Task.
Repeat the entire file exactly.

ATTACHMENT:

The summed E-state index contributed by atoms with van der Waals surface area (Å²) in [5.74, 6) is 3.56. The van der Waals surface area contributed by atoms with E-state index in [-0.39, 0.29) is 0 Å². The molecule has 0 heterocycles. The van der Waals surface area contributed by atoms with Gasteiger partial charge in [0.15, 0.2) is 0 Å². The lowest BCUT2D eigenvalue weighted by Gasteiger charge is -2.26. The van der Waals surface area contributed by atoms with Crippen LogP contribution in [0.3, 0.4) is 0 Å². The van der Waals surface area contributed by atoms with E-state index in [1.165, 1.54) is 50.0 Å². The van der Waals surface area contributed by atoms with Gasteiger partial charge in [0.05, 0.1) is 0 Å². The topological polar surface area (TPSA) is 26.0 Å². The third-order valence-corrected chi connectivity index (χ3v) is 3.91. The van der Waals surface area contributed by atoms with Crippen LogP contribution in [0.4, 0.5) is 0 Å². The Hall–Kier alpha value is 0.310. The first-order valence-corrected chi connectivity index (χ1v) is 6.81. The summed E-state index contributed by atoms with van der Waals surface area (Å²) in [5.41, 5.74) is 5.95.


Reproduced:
The summed E-state index contributed by atoms with van der Waals surface area (Å²) in [5.74, 6) is 3.56. The van der Waals surface area contributed by atoms with E-state index in [-0.39, 0.29) is 0 Å². The molecule has 0 heterocycles. The van der Waals surface area contributed by atoms with Gasteiger partial charge in [0.15, 0.2) is 0 Å². The lowest BCUT2D eigenvalue weighted by Gasteiger charge is -2.26. The van der Waals surface area contributed by atoms with Crippen LogP contribution in [0.3, 0.4) is 0 Å². The van der Waals surface area contributed by atoms with E-state index in [1.165, 1.54) is 50.0 Å². The van der Waals surface area contributed by atoms with Gasteiger partial charge in [0.05, 0.1) is 0 Å². The topological polar surface area (TPSA) is 26.0 Å². The third-order valence-corrected chi connectivity index (χ3v) is 3.91. The van der Waals surface area contributed by atoms with Crippen LogP contribution in [0.4, 0.5) is 0 Å². The Hall–Kier alpha value is 0.310. The first-order valence-corrected chi connectivity index (χ1v) is 6.81. The summed E-state index contributed by atoms with van der Waals surface area (Å²) in [5.41, 5.74) is 5.95.